I also adapted the process a bit. The original recipe asks you to blend the cucumber to a very fine pulp. This gives you a lot of juice, but also forced you to throw away the pulp. I chose to grate the cucumber, which still gave me enough juice, but also cucumber gratings that I could use for tzatziki. If you leave the skin on your lemonade will be quite green, if you peel the cucumber first, it will get more pale green.
Adapted from Smitten Kitchen
1 cup cucumber juice (from about 450 g cucumber, peeled or unpeeled)
1 cup lemon juice (from about 7-8 lemons)
1/2 cup granulated sugar
2 cups cold water
Grate the cucumber. Transfer the gratings to a sieve over a bowl and leave to drain. Use a spoon to press out as much of the juice as you can. Use the solids for tzatziki.
Pour into a bottle and add the lemon juice, sugar and water. Give it a shake, then place in the fridge for 15 minutes to cool. A few more shakes should dissolve the sugar completely.
Serve with or without ice/sparkly water. And if you feel fancy, garnish with a thin slice of cucumber, a lemon peel curl or a few borage flowers.
Not very thai, but it works.
Thai Noodle Salad (serves 2)
1/2 cup yoghurt
1 tbsp mayonnaise
1/2 tsp sesame oil
1/2 tsp sambal
1 tsp soy sauce
1 chicken breast, poached and shredded
2 medium carrots, julienned
1/2 cucumber, julienned
125 g Chinese egg noodles, prepared according to packet instructions
30 g cashew nuts, coarsely chopped
Mix the ingredients for the dressing. Taste it, then add stuff to make it balanced. These amounts didn’t work for me, but I added stuff to taste, so I don’t know how much I used of everything in the end. But be careful with the sesame oil, you’ll probably won’t need more of that, it’s quite pungent.
Mix the chicken with the dressing. Then add carrots, cucumber and noodles. Mix. Serve, sprinkled with the cashew nuts.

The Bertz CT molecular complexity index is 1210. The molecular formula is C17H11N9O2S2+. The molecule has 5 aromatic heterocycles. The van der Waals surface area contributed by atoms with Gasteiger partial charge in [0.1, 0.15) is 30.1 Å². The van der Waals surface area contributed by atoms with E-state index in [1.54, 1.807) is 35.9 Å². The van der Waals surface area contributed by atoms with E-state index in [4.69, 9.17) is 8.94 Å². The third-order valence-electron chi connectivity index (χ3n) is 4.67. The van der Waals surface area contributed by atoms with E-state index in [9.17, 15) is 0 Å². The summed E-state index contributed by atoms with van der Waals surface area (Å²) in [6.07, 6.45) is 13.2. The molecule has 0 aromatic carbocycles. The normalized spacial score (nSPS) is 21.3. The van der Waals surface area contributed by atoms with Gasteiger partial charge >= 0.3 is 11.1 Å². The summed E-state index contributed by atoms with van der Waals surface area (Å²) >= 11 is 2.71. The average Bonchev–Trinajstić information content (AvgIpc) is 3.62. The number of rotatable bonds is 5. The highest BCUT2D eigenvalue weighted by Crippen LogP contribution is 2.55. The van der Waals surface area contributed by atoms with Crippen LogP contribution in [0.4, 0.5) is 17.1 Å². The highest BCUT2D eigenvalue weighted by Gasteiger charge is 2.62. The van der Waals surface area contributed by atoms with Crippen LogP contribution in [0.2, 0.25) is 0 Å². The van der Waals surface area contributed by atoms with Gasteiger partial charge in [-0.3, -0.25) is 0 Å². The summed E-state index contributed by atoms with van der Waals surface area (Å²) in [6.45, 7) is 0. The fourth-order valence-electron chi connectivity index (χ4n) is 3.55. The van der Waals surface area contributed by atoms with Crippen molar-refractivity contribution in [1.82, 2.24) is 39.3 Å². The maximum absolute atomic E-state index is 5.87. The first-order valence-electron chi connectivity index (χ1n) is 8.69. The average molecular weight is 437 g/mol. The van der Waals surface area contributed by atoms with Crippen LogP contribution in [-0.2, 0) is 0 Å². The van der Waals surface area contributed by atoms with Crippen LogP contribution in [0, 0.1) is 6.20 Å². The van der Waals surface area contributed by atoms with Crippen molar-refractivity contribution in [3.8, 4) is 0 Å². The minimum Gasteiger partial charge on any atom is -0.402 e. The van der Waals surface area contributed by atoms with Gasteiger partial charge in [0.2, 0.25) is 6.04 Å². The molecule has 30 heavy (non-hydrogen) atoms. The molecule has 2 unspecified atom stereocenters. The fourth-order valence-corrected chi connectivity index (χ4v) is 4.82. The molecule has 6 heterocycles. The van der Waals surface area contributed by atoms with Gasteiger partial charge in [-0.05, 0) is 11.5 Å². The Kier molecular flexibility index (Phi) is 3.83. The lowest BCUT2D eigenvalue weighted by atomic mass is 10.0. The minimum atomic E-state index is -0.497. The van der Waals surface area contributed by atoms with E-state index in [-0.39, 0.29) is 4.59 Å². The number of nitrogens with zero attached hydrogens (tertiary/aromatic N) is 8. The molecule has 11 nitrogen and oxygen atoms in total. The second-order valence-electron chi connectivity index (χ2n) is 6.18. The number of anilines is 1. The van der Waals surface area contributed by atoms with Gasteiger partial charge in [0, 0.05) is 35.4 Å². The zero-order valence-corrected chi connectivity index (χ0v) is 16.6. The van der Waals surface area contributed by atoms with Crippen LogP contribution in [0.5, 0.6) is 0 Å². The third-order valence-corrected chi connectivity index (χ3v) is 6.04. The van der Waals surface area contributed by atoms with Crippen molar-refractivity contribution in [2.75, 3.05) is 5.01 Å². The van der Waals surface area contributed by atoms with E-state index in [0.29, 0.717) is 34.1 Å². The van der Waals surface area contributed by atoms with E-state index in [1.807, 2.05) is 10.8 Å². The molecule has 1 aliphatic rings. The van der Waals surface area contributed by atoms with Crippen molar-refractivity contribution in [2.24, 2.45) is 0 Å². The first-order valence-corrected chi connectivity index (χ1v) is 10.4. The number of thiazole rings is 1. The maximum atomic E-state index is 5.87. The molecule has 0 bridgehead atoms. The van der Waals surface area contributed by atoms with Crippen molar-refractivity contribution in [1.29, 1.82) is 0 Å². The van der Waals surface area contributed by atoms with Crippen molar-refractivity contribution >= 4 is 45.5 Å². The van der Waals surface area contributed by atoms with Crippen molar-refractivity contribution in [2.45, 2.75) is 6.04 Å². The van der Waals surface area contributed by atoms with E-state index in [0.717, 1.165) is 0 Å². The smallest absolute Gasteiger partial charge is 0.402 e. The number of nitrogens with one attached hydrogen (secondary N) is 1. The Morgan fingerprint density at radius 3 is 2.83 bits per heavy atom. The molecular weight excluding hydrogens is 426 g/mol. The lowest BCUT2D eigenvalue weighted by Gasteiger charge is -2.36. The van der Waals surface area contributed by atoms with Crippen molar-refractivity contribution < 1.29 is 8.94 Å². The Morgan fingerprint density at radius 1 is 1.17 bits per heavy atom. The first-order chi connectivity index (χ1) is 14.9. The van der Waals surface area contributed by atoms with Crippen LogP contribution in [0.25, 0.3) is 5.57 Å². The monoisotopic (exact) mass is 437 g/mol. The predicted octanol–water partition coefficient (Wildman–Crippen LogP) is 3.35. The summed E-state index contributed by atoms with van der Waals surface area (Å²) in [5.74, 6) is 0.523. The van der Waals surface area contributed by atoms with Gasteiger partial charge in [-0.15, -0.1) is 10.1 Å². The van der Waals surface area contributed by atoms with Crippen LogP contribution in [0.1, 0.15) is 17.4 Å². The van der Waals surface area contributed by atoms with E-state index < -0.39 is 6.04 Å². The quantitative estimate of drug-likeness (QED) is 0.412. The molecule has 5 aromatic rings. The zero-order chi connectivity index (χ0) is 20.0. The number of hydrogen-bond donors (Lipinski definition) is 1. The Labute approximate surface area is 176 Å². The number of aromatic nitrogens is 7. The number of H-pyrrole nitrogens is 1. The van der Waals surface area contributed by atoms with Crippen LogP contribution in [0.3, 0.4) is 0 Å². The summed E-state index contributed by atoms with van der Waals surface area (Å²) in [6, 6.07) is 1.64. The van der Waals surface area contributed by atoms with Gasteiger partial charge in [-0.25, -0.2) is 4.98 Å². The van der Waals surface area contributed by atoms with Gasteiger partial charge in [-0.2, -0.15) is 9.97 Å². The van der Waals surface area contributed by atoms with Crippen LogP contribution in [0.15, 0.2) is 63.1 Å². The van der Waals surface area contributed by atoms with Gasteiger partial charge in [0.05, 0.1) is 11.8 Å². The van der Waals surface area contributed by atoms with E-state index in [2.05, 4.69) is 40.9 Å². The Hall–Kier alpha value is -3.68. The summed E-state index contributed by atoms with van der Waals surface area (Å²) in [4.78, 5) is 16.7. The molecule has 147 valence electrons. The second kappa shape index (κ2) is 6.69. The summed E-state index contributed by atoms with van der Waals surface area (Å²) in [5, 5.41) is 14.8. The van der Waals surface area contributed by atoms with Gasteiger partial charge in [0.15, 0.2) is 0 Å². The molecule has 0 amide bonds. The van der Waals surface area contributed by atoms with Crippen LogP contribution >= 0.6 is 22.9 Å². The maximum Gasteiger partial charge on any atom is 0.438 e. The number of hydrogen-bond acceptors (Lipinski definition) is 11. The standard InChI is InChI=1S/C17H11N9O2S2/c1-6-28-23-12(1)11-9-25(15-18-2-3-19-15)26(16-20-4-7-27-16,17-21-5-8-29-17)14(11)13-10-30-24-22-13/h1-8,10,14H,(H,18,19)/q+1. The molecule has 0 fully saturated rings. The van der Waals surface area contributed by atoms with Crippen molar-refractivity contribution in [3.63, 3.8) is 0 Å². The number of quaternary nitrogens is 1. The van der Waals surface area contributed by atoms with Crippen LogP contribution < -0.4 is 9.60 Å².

Weird but true: parmesan rinds give a wonderful flavour to soup. You can hoard parmesan rinds the whole year (store them in a resealable bag in the freezer) and finally make something like this. But if you can’t wait this long, don’t have a freezer, or will certainly forget those rinds in your freezer, you can easily add them to a “normal” recipe to perk it up.
I’m not sure how Italian this recipe really is, but it is inspired on loads of Italian recipes I’ve seen, and it gives me an Italian vibe. Because of the beans and barley it is a meal in itself, and I would describe the flavour as robust and savoury. The amounts of the ingredients are not that important, so I don’t give measurements in the recipe. Just do what you think is right, that is what I did too, and that is why I’ve got no clue how much I used from everything.
a few parmesan rinds
some sprigs of thyme
a few bay leafs
pearl barley (small handful per person)
can of cannellini beans (a small one is enough for 2 people)
chopped flat-leaf parsley
shavings of parmesan
Heat a large pan with a glug of olive oil. Add the pancetta, sweat for a bit. Then add the onion, cook until translucent. Add carrot and celery, cook until slightly soft and possibly a bit caramelized. Add the garlic and cook for a few minutes longer, taking care not to burn it.
Add water, the parmesan rinds, stock cubes, thyme and bay, and leave to simmer for at least half an hour.
Add the pearl barley and cook until soft. Add the cannellini beans and warm trough. Serve, garnished with the parsley and parmesan shavings.